Today we’re pleased to publish an interview between Maurice Gilbert, Corporate Compliance Insights’ Founder and CEO, and Manuel Martinez-Herrera, VP of Legal and Compliance at Namely. Namely is the leading HR platform for midsize companies and an all-inclusive solution for HR administration and compliance. Manuel offers insight into some of the greatest threats facing corporations today and explains how the Namely platform helps to mitigate those risks.
Maurice Gilbert: How did you get started on a career in law and compliance?
Manuel Martinez-Herrera: It all happened in a very serendipitous way. I’m originally from Madrid, Spain. When I was 17, I spent a summer in Nantes, France, learning French. While there, I met an older friend who was going to law school. I should point out at this point that law in Spain, as in many other countries, is an undergraduate degree. At the time, I was undecided on what to study in college. This friend convinced me that law school was the way to go. As my parents can attest, even before entering kindergarten, I already had a special talent at arguing any case, especially my own. Thus, law school seem like a good fit.
Now, almost 20 years after, I can proudly say that that decision allowed me to embark on an international journey, thanks to which I have studied or worked as a lawyer on three different continents and in six cities (in chronological order: Madrid, Dijon, Barcelona, Buenos Aires, Boston and New York).
MG: Who helped shape your views?
MMH: I have been fortunate enough to have a number of amazing mentors help me become a much better lawyer and compliance professional at every stage of my career. However, I have to say that my family and friends have been especially important in shaping my views of the world and how I tackle my legal duties.
Some of my friends are wonderful lawyers with uncompromising moral and ethical standards working in academia or NGOs (shout out to my good friends Sarah Knuckey in New York and Alejandro Gamez Selma in Madrid!). Their work is especially inspiring to me, and helps me understand how important it is that corporations behave in a highly ethical and compliant way.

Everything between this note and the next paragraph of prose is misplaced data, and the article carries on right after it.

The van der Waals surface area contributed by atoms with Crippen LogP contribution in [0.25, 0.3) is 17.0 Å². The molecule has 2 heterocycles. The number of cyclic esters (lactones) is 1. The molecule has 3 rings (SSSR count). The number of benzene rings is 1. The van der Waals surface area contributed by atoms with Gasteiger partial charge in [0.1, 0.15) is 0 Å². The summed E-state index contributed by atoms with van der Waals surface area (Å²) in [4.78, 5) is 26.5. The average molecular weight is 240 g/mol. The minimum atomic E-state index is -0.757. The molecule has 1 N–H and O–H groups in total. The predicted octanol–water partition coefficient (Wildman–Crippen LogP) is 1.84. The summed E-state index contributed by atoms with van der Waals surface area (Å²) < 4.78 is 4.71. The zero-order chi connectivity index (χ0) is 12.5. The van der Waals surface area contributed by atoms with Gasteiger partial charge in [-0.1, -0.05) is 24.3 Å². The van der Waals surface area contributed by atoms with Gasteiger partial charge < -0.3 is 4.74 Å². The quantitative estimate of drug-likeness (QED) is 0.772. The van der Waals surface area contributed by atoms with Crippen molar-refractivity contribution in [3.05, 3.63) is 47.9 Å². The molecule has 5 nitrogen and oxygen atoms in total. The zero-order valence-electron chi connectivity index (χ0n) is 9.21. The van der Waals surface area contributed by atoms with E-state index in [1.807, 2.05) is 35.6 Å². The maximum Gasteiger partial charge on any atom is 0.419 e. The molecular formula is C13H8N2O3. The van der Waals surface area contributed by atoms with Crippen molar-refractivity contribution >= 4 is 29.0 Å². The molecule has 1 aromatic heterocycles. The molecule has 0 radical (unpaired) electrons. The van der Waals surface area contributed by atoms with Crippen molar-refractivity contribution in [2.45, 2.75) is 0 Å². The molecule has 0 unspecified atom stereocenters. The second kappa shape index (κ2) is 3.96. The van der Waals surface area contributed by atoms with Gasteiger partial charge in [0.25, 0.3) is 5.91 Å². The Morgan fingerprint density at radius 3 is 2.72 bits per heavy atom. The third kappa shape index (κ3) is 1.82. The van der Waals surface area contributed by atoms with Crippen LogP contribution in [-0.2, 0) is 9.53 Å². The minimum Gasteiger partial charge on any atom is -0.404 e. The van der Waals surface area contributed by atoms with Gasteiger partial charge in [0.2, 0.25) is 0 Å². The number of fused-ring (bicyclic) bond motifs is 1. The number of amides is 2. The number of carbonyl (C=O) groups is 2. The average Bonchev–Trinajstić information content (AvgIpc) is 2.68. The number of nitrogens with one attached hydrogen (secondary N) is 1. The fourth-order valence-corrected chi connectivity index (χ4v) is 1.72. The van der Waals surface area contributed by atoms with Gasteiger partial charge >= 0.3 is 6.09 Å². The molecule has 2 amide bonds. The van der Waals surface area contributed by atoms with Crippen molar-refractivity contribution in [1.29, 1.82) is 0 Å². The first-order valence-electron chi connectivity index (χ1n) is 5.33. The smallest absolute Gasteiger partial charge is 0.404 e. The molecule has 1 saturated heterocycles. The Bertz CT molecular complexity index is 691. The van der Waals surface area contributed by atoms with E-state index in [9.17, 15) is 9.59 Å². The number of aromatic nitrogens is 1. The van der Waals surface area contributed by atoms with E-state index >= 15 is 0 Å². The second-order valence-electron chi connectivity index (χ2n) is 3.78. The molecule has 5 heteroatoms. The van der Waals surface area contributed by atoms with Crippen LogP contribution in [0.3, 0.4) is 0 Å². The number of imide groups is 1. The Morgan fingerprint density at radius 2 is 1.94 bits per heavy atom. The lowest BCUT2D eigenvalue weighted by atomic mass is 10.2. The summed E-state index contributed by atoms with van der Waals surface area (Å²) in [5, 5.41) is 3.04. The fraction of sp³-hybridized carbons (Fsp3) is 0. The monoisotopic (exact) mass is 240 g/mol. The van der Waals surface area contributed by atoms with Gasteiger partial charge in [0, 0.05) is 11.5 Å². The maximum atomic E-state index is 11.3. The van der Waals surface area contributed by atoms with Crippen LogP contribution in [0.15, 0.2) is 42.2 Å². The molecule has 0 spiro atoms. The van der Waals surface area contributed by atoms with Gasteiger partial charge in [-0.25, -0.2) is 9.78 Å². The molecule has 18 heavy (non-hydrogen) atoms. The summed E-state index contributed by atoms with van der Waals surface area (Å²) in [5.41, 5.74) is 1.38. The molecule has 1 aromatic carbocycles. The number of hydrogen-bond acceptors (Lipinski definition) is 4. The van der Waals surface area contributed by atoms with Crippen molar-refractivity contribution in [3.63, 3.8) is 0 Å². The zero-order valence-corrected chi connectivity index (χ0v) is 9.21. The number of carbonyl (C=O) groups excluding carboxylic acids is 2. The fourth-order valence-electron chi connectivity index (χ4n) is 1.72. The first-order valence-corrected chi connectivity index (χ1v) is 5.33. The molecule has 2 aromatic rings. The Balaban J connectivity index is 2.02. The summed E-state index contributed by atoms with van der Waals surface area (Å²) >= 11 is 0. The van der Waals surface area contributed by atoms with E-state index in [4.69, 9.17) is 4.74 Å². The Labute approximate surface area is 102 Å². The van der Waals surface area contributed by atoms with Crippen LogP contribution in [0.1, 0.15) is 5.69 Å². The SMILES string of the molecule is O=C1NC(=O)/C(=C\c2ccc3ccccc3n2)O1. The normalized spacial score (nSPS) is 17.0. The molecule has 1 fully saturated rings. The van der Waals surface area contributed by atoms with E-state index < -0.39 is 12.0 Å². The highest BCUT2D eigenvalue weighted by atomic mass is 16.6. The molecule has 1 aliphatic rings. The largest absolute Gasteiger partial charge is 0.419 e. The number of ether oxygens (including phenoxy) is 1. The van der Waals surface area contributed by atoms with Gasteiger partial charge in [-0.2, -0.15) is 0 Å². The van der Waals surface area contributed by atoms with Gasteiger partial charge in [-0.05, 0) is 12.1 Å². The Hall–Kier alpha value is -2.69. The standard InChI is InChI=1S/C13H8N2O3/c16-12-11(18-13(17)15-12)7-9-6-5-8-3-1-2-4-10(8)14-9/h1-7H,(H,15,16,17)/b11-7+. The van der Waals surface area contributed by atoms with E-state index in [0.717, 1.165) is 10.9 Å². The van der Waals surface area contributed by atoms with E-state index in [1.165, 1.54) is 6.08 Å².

Finally, one of my uncles is a journalist, but deep in his heart he is a frustrated historian. He has researched the genealogy of my family back to the 1500s. His passion to find the missing link or piece of information has always inspired me and reminded me to not leave any stone unturned in my legal and compliance work.
MG: How do you stay current on ethics & compliance issues?
MMH: I’m an avid reader of legal publications. In addition, the Namely team always keeps a close pulse on compliance, providing a thorough weekly compliance update which compiles the latest news in compliance and HR legislation based on internal resources and sources like SHRM, Bloomberg BNA, law firms, etc.
Finally, I have a strong network of colleagues working either at law firms or in-house as counsels or compliance professionals that I can frequently tap into.
MG: How do you effect change within a client’s environment?
MMH: You cannot effect change without understanding the culture of the company and the products it sells. My first order of business is always to understand how things are done and why they are done in that precise manner. Once you understand and respect the rationale behind certain actions, you can clearly articulate to the business what needs to be changed and why.
I’m very fortunate to be working at Namely, where compliance is considered key. The tone is clearly set by our board and CEO, who have provided me with all necessary resources and assistance to succeed in my job. All employees understand that compliance is a must. The question is never “how can we avoid this new regulation?” The question here is “what do we need to do to make sure we are ready and comply with this new regulation?”
MG: What do you see as the greatest regulatory risks facing companies today?
MMH: We live in a world of ever-evolving regulations. For midsize companies with small legal and compliance departments, keeping tabs on all of the new regulations – and changes to existing ones – is a challenge in itself. Furthermore, many regulators are becoming very proactive and taking, in certain cases, very broad extraterritorial views on the applicability of the laws they enforce. This creates challenging situations in which companies do not have total clarity as to whether certain laws apply to them or not.
Specific regulatory areas that I see as challenging are data privacy and cybersecurity – where laws cannot evolve as quickly as technology, insurance and employment law.
MG: How might companies and compliance departments prepare to face these risks?